Roger Ramjet: A Cartoon for the Ages

Although it’s frequently mistaken for a Jay Ward production, the hilarious and sometimes surreal cartoon series Roger Ramjet wasn’t made by the man responsible for The Rocky and Bullwinkle Show. It was produced and directed by Fred Crippen, and written by Gene Moss and Jim Thurman, who would go on to pen classic episodes of The Bob Newhart Show and The Muppet Show. But Roger Ramjet and Rocky and Bullwinkle did share a very similar comic sensibility, and when Roger debuted in 1965, it must have seemed to some viewers that it picked up right where Rocky and Bullwinkle—canceled the previous year—left off.

Still, we’re talking about a cartoon that went off the air almost fifty years ago. Here's why you should you watch it now:

1. It’s incredibly funny.

What more reason do you need? Even after all this time, Roger Ramjet’s absurd blend of slapstick, character comedy, pop culture references, and downright bizarre situations still holds up amazingly well. Some of the references have gone a bit stale—hey, who doesn’t like a good Beatle wig joke?—but it’s amazing how fresh most of the gags play in 2010. Some gimmicks, like the (mostly improvised) mutterings of Noodles Romanoff’s gang, are downright post-modern.

2. It’s better as an adult than as a kid.

One obvious way that Crippen, Moss, and Thurman followed the example set by Jay Ward’s Rocky and Bullwinkle cartoons was by making sure Roger worked as more than just a Saturday morning kiddie show. While kids today can still pick up on the slapstick, lots of the wordplay and situations are way above their heads, and follow Ward’s command to his writers: “Make it funny for five-year-olds, funnier for fifteen-year-olds, and funniest for 25-year-olds.” From the show’s very premise—that all-American hero Roger gets his super-powers from taking “Protein Energy Pills,” a.k.a. pep pills, a.k.a. speed—to the way he’s constantly endangering his young charges, Roger Ramjet is more grown up than it looks.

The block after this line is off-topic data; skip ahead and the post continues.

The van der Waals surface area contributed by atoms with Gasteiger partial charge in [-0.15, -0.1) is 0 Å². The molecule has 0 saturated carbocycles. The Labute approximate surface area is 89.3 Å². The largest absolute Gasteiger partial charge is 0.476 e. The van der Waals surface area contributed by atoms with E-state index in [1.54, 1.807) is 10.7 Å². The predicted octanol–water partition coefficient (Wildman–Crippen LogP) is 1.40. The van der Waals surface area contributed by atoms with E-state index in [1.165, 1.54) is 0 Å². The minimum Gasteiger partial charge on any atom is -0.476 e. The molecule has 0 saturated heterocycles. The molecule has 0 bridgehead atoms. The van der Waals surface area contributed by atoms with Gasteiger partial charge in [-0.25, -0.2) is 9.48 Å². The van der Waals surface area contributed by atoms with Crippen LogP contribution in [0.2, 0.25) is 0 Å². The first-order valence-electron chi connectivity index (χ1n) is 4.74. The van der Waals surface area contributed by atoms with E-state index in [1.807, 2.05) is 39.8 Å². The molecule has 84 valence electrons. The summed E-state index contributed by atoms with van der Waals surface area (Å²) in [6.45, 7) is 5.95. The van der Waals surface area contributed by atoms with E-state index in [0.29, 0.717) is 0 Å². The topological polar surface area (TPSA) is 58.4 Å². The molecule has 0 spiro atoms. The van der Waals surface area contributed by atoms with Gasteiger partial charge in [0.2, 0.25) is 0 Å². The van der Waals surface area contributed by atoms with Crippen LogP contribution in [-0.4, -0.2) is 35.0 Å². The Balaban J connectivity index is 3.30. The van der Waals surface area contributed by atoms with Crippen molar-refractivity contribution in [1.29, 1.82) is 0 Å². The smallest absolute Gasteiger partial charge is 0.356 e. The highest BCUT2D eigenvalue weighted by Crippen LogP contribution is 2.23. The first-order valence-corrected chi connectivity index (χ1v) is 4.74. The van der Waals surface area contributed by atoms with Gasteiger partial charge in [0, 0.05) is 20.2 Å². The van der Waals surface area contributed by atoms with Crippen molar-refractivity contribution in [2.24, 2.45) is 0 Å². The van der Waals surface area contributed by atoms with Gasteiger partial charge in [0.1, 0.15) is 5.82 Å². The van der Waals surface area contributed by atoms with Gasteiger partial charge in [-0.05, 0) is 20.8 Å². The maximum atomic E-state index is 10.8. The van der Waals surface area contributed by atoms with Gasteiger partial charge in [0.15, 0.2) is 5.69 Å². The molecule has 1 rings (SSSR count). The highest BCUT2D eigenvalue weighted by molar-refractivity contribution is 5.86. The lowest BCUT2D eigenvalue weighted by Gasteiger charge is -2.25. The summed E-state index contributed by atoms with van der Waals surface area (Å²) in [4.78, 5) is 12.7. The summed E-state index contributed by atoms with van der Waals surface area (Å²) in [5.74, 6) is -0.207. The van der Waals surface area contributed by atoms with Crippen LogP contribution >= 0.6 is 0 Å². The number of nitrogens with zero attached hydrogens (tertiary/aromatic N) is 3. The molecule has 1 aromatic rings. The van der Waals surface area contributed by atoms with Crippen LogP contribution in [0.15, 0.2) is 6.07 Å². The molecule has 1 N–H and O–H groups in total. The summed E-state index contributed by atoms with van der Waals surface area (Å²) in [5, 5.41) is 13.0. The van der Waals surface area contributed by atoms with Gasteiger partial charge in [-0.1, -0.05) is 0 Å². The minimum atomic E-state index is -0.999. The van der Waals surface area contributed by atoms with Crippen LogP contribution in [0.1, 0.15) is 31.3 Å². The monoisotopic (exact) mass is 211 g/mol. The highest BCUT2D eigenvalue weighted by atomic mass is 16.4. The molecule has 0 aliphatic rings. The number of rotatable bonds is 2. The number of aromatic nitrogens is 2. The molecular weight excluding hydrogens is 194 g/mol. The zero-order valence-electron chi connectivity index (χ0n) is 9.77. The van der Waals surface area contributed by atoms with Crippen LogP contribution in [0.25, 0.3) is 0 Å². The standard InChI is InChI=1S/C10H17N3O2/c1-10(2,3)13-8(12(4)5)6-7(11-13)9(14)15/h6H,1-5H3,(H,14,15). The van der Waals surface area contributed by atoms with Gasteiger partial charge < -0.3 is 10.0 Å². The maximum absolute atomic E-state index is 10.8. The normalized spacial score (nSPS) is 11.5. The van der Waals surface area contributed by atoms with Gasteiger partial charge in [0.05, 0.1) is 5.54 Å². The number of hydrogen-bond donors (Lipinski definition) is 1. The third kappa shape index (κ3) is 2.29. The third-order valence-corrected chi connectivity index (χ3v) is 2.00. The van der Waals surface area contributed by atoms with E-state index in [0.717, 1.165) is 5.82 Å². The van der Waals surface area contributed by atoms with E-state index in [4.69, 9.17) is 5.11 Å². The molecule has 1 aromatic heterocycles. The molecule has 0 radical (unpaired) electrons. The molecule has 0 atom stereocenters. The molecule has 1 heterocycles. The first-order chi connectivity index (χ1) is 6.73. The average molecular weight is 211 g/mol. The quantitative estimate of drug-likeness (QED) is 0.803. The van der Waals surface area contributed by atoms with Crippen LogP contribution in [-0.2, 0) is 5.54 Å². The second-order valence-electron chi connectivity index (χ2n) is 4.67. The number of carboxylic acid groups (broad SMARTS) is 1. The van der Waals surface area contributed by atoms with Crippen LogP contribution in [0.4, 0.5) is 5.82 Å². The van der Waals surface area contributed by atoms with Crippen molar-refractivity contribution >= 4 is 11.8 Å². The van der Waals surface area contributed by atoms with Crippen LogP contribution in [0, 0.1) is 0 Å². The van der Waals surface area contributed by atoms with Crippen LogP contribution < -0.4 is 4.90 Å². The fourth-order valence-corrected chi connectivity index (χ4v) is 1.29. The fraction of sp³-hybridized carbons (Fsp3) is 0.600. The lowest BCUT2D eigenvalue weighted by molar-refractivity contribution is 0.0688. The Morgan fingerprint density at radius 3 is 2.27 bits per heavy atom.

3. There’s a lot of talent involved.

Co-writer Jim Thurman went on to become a sought-after sitcom writer in the ‘70s and ‘80s, but he’s not the only talented member of the Roger Ramjet crew. The title character was voiced by Gary Owens, a ubiquitous voice-over artist who also lent his voice to the original Space Ghost. Dick Beals was the voice of Gumby, and Joan Gerber was one of the most prolific female voice-over performers of her time. Ivan Ditmars provided music that was practically avant-garde for a kid’s cartoon. All together, the show featured a cast and crew as smart as its hero was dumb.

4. It’s a treasure trove of running gags.

The Simpsons eventually perfected the adult-oriented cartoon tradition of the well-placed running gag, but Roger Ramjet helped start it. The creators, who hailed from Lompoc, California, loved to drop obscure references to their hometown into the show; Roger’s romantic rival Lance Crossfire always ends his appearances with a dismayed “Oh, Roger, shut up.” Every appearance of the Solenoid robots confounds viewers with their distorted mechanical voices, and Roger Ramjet loved to break the fourth wall (characters sometimes consult the script to figure out what they’re supposed to do next). It wasn’t just the use of cheap catchphrases, but clever callbacks well before their time, that made the show memorable.

5. That theme song.

By watching here on, you only have to hear the show’s insanely catchy but migraine-inducing theme song (a riff on “Yankee Doodle”) once per episode. You’re welcome.

Comments (4)
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I was in 12th grade in Minnesota, and would watch Roger in the morning while having breakfast, then at schol, in the hallways between classes, the Roger Ramjet Fan Club would discuss the day's episode.

I loved Rocky and Bulwinkle.
Don't forget Rocky and Bullwinkle
Didn't find it particularly amusing

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